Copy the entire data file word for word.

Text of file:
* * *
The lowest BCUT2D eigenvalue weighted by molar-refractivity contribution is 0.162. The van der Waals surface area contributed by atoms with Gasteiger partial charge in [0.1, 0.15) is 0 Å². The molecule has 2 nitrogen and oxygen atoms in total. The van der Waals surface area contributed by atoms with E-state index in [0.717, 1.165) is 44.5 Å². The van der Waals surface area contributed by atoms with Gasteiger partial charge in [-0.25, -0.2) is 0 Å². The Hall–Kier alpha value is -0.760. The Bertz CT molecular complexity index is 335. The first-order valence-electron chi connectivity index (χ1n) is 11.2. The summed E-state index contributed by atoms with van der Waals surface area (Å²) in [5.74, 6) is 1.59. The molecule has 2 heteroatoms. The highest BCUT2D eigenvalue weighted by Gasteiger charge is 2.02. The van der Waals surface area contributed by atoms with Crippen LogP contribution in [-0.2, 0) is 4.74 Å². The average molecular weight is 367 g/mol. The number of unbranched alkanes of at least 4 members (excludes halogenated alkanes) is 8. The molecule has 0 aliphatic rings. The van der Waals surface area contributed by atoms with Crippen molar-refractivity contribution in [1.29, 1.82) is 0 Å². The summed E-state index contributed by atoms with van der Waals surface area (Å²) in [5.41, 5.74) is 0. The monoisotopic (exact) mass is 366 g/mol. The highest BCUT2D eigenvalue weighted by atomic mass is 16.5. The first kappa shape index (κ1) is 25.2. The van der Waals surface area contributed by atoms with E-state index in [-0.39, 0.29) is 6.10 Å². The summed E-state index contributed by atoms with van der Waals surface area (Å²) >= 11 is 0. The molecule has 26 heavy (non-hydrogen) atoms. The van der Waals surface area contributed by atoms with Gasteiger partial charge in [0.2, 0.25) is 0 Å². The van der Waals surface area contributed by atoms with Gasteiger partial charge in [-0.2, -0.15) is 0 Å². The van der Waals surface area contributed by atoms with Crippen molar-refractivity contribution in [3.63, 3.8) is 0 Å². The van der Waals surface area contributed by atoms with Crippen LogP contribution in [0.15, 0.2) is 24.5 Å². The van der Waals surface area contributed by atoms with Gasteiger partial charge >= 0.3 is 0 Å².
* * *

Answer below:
The lowest BCUT2D eigenvalue weighted by molar-refractivity contribution is 0.162. The van der Waals surface area contributed by atoms with Gasteiger partial charge in [0.1, 0.15) is 0 Å². The molecule has 2 nitrogen and oxygen atoms in total. The van der Waals surface area contributed by atoms with E-state index in [0.717, 1.165) is 44.5 Å². The van der Waals surface area contributed by atoms with Gasteiger partial charge in [-0.25, -0.2) is 0 Å². The Hall–Kier alpha value is -0.760. The Bertz CT molecular complexity index is 335. The first-order valence-electron chi connectivity index (χ1n) is 11.2. The summed E-state index contributed by atoms with van der Waals surface area (Å²) in [5.74, 6) is 1.59. The molecule has 2 heteroatoms. The highest BCUT2D eigenvalue weighted by Gasteiger charge is 2.02. The van der Waals surface area contributed by atoms with Crippen LogP contribution in [-0.2, 0) is 4.74 Å². The average molecular weight is 367 g/mol. The number of unbranched alkanes of at least 4 members (excludes halogenated alkanes) is 8. The molecule has 0 aliphatic rings. The van der Waals surface area contributed by atoms with Crippen molar-refractivity contribution in [1.29, 1.82) is 0 Å². The summed E-state index contributed by atoms with van der Waals surface area (Å²) in [5.41, 5.74) is 0. The monoisotopic (exact) mass is 366 g/mol. The highest BCUT2D eigenvalue weighted by atomic mass is 16.5. The first kappa shape index (κ1) is 25.2. The van der Waals surface area contributed by atoms with E-state index in [-0.39, 0.29) is 6.10 Å². The summed E-state index contributed by atoms with van der Waals surface area (Å²) >= 11 is 0. The molecule has 26 heavy (non-hydrogen) atoms. The van der Waals surface area contributed by atoms with Gasteiger partial charge in [0.2, 0.25) is 0 Å². The van der Waals surface area contributed by atoms with Gasteiger partial charge in [-0.2, -0.15) is 0 Å². The van der Waals surface area contributed by atoms with Crippen molar-refractivity contribution in [3.63, 3.8) is 0 Å². The van der Waals surface area contributed by atoms with Crippen LogP contribution in [0.15, 0.2) is 24.5 Å². The van der Waals surface area contributed by atoms with Gasteiger partial charge >= 0.3 is 0 Å².